If you have sufficient resouces why shouldn't you use them to pay for your education. We are struggling to put our daughter through university without allowances and she has worked 40 plus hours every week since November for the privilege of getting a degree. This comes down to ethics.

What you get . . .

. . . is access to doctors. For just one other example look at what the student loan scheme has done to the cost of dentistry.

A better question would be what's changed between the 1970s and now that we no longer value education as a society? 

Lifestyle choice

It's your choice to attend uni rather than go straight into the work force - I don't get an allowance to attend work every day so why should my taxes be used to prop up those that choose this option?

When and if you ever graduate, your qualification should garner a greater income than most so there is your reward, what do I get from it?

Student allowance

I am in the same situation as Veronica, and I have been told specifically by Studylink that I am still eligible because my study was started before the change. The problem I am facing is with the way the university processes enrolments. Note the studylink website.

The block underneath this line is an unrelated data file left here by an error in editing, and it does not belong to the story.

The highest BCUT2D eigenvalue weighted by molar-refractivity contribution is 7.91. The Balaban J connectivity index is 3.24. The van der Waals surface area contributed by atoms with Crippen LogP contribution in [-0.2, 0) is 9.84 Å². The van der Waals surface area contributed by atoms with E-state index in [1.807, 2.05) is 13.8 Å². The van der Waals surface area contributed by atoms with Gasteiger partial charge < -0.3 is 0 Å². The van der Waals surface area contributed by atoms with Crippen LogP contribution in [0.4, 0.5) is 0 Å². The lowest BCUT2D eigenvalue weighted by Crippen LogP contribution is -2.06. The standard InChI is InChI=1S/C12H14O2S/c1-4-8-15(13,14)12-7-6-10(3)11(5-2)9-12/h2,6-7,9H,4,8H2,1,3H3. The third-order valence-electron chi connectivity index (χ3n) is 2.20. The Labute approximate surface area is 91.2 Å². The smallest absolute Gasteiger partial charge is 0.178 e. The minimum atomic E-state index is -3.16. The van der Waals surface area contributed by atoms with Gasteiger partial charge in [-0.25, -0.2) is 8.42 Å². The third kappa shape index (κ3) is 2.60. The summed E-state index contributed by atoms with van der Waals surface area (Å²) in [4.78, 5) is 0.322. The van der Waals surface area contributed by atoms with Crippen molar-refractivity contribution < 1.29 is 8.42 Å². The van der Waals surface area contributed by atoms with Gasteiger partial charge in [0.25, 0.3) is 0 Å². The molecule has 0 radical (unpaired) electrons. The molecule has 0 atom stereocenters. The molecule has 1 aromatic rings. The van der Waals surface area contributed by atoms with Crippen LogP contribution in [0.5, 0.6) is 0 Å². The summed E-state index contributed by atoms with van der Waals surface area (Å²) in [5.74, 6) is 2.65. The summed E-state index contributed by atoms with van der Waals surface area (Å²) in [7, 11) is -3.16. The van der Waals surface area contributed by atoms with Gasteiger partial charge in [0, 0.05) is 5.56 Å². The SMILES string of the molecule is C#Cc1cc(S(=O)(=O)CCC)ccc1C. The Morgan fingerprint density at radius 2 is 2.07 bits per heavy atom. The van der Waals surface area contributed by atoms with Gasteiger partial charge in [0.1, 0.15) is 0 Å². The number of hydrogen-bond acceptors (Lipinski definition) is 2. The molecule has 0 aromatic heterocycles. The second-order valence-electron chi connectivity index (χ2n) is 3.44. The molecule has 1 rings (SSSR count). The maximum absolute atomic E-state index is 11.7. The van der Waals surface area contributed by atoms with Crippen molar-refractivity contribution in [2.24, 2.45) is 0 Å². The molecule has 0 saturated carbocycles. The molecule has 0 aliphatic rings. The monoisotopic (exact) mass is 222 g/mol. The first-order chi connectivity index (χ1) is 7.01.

Last bullet point:

Situations where you can't get a Student Allowance

You can't get the Student Allowance if you're:

 

  • in prison
  • on a benefit
  • doing paid work as part of your course
  • have a Student Allowance debt that you are not actively paying back.
  • receiving or your partner is receiving either New Zealand Superannuation or Veterans Pension
  • studying a postgraduate course that starts on or after 1 January 2013. [abridged]

 

A little rich

This is more than just a little rich coming from Joyce, who is of the age where you got paid to go to university. This is nothing more than inter-generational theft, as is the whole student loan scheme.

As a taxpayer

As a taxpayer I have (in general) no problem picking up the tab for responsible students undertaking post-graduate study and find Steven Joyce's comments appalling.

They may earn more when they finish their study, but in general they also contribute more.

Is it any wonder people are flocking overseas in droves?